Sunday Morning Medicine resurrected, Vol. 151 with Cubicolor, G Jones, and moreSMM 2400

Sunday Morning Medicine resurrected, Vol. 151 with Cubicolor, G Jones, and more

Sunday Morning Medicine is a feature from Dancing Astronaut dedicated to the mellower side of electronic music. We bring you our favorite therapeutic selections—old and new—in attempts to alleviate the agonizing effects of a long weekend of partying.

Synth-wave savant, Lucy In Disguise‘s twinkling catalog of dream-scapes drums up memories of the “Stranger Things” soundtrack, if it were funneled through a warm, neon kaleidoscope. His latest dose of effervescent electronica, “Sunset Blvd,” greets listeners through the Electronic Gems compilation, Milestone.

Cubicolor‘s deliciously despondent lyrics are Dancing Astronaut-certified for a little Sunday morning soul-searching, as per usual. The Anjunadeep-ian triad’s “No Dancers,” combines dissonant arpeggios with rippling keys for a tranquilizing chaos fit to lay any weekend to rest.

Chrome Sparks‘s precipitously active, ’80s-indebted partnership with Miniature Tigers’s Charlie Brand, Promises Ltd., is well-versed in the high art of unrequited love. The slow-to-strike “American Eyes” will assuage intrusive thoughts of the tragically unattainable and “painfully cool,” by way of its utterly sensuous, beat-lenient synth-pop.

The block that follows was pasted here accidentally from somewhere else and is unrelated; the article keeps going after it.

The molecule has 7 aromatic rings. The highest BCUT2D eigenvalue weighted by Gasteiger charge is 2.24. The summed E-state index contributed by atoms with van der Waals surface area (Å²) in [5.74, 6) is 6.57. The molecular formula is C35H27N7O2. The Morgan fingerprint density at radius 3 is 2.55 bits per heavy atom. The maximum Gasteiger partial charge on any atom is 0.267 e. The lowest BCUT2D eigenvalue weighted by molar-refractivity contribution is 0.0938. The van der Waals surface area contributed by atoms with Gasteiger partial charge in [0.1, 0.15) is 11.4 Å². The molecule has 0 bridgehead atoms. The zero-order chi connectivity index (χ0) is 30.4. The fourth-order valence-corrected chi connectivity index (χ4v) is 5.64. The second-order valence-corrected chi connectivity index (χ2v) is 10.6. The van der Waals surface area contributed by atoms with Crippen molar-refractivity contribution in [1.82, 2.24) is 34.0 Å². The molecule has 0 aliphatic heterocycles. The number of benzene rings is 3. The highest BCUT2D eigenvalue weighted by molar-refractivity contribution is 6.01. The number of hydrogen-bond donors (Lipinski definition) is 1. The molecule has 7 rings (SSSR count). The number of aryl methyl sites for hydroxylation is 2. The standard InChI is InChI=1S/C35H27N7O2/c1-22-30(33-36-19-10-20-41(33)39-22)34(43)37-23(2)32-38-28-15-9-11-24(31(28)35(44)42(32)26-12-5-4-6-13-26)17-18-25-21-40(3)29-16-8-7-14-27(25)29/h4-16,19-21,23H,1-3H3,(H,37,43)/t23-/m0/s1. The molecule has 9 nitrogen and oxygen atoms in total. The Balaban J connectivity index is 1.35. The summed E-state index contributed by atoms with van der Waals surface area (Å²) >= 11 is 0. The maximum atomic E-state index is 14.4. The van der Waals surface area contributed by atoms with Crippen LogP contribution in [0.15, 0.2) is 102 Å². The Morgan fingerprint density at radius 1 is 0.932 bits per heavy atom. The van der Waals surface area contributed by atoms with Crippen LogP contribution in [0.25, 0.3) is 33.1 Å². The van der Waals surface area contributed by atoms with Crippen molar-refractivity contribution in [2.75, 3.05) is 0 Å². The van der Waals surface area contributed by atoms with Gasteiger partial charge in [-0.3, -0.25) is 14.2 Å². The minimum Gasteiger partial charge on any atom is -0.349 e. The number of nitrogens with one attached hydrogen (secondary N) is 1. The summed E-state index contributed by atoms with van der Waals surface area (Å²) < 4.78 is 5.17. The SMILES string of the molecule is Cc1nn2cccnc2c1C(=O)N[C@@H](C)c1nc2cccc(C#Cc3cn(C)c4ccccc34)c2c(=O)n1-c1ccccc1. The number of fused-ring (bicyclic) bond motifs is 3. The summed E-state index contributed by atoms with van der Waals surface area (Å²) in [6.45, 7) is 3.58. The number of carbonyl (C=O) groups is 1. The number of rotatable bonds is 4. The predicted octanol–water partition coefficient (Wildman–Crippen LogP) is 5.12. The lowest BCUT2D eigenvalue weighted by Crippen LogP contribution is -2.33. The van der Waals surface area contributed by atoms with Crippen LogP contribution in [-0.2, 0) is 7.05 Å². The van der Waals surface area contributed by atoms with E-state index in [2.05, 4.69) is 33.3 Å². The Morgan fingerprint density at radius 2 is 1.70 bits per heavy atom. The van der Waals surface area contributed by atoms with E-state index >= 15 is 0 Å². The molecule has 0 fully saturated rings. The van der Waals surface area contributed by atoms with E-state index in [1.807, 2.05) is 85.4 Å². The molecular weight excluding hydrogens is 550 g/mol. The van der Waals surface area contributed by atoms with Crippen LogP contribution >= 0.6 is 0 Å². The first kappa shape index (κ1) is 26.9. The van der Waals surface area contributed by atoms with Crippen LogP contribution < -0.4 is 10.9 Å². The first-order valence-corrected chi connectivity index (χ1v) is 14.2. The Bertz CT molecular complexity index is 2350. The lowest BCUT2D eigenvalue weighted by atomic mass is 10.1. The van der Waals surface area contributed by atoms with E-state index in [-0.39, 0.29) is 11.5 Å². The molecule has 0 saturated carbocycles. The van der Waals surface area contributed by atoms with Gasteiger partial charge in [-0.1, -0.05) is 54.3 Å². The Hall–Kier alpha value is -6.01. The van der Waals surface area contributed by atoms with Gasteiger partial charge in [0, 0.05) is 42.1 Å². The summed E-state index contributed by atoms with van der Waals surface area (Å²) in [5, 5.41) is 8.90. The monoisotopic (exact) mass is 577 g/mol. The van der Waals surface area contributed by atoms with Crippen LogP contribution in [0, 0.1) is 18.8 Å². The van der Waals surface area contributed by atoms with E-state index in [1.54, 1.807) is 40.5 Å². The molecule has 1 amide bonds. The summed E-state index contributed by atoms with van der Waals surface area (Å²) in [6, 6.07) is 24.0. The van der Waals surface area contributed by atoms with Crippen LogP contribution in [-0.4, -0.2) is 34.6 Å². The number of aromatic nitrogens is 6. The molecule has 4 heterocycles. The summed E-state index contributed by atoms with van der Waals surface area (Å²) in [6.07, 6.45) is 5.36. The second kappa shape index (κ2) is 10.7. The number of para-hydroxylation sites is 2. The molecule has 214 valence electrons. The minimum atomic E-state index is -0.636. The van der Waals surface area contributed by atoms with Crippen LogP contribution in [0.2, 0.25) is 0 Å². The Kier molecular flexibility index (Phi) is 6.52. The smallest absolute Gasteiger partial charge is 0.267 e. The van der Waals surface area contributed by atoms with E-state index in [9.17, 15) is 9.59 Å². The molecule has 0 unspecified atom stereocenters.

G Jones‘s new album, The Ineffable Truth, is the equivalent of a long, strange dream, during which “Everything All At Once” is the eye of all turbulence. The offering is complete with sedating, organ-like components that reverberate into the foremost corners of the uncharted psyche, intermittently erupting into spiraling synth-blasts.

One of Anjunadeep‘s newest breadwinners, Ben Böhmer, has proved himself an austere presence within the Anjunabeats sub-label, melding his visceral, atmospheric sound to the housing’s most intimate foundations. In his “Hold On” remix, Böhmer leaves his polished patriarch, Lane 8‘s creation still starkly recognizable, slightly pitching up and restructuring the lead synth-line, and leaving Fracture’s exploratory vocals unadulterated through the chorus. The remix, like the Lane 8 original, is the ideal soundtrack for flying over a sea of snowy mountain peaks, or a long Sunday’s rest atop a vapory mass of clouds.

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